Easy upgrade turns Teenage Engineering’s handheld operators into instruments you can shake to play.

For less than US$100 ($139), Teenage Engineering’s Pocket Operators pack many features into calculator-sized digital synthesizers. The no-frills approach with exposed circuit boards that helps keep them affordable also facilitates a new way to upgrade devices with motion-sensing capabilities, allowing handheld operators to be held and played like shakeable maracas. .

We haven’t seen a new model of the Pocket Operators for a few years now (other than themed versions with video game clips from Street Fighter II and mega man) and while it looks like Teenage Engineering is moving towards more high-end audio gear with its $1,200 ($1,666) TX-6 mixer and $2,000 ($2,776) OP-1 field ), the Pocket Operators remain a fun toy for amateur musicians.

But many professional musicians also use Pocket Operators, either to experiment with music or to create beats for real tracks. Being able to upgrade these devices with additional features for specific musical needs is part of their appeal, and while there are plenty of guides out there that break down all the gear that handheld operators use for those who are handy with a soldering iron, the Pocket Integrator requires no electronics skills to install.

Also made from a custom exposed PCB, the Pocket Integrator simply attaches to the back of the Pocket Operators using a pair of included elastic straps. A small number of raised pins appear to come into contact with exposed contacts on the back of the Pocket Operator, but most of the connectivity is handled via an included 3.5mm audio cable.

The main reason to use the Pocket Integrator upgrade is its built-in six-axis MEMS accelerator that allows the Pocket Operator to play samples by simply shaking it, like a handheld percussion instrument. It even includes its own sounds, so it can be used as a digital maraca. The stirring motion can also be used to naturally set a tempo, which will be maintained even when the stirring stops. This tempo can also be shared with other digital instruments via the Pocket Integrator’s USB MIDI connection at the bottom, but an additional analog sync connection is also included.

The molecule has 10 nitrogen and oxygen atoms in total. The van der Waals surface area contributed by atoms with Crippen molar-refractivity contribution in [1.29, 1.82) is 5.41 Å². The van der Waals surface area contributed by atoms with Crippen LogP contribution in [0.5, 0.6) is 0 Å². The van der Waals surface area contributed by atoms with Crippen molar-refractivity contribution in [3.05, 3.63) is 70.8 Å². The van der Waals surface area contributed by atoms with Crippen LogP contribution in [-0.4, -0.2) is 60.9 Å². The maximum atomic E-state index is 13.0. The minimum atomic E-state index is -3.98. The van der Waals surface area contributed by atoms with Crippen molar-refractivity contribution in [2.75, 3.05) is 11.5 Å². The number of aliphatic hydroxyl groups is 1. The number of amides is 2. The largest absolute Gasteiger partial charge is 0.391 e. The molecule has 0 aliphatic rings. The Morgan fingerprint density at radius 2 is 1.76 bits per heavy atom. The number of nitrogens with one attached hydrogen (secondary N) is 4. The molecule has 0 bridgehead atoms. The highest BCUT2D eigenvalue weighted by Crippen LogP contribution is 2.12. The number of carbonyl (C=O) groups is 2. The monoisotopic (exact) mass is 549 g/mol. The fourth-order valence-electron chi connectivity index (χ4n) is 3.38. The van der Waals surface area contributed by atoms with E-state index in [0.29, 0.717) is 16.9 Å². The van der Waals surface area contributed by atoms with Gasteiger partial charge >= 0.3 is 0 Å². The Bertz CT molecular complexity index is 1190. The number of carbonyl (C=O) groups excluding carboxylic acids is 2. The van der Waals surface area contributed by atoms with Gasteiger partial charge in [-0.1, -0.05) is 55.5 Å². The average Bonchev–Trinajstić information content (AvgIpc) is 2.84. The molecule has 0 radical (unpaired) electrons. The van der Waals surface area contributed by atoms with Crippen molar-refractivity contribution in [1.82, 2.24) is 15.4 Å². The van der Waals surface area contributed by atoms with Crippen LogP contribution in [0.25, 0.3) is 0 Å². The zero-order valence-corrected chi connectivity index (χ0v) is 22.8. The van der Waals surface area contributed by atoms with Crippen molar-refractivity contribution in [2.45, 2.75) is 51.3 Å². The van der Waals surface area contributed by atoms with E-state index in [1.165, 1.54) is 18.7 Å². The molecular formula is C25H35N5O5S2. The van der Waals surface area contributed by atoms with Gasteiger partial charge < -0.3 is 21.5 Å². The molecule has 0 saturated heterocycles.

Although Pocket Operators aren’t particularly power hungry, the Pocket Integrator’s USB port can also be used as a power source, eliminating the need for a pair of AAA batteries. And while no one has created an open source alternative to the Pocket Operator firmware yet, should it ever happen, the Pocket Operator can also be used to easily flash the OP firmware.

The Pocket Integrator is currently listed as “Coming Soon” on Crowd Supply by its creator, Mykle Hansen, but unfortunately at this time there is no ETA on when it will finally be available for sale, nor on the cost of the upgrade.


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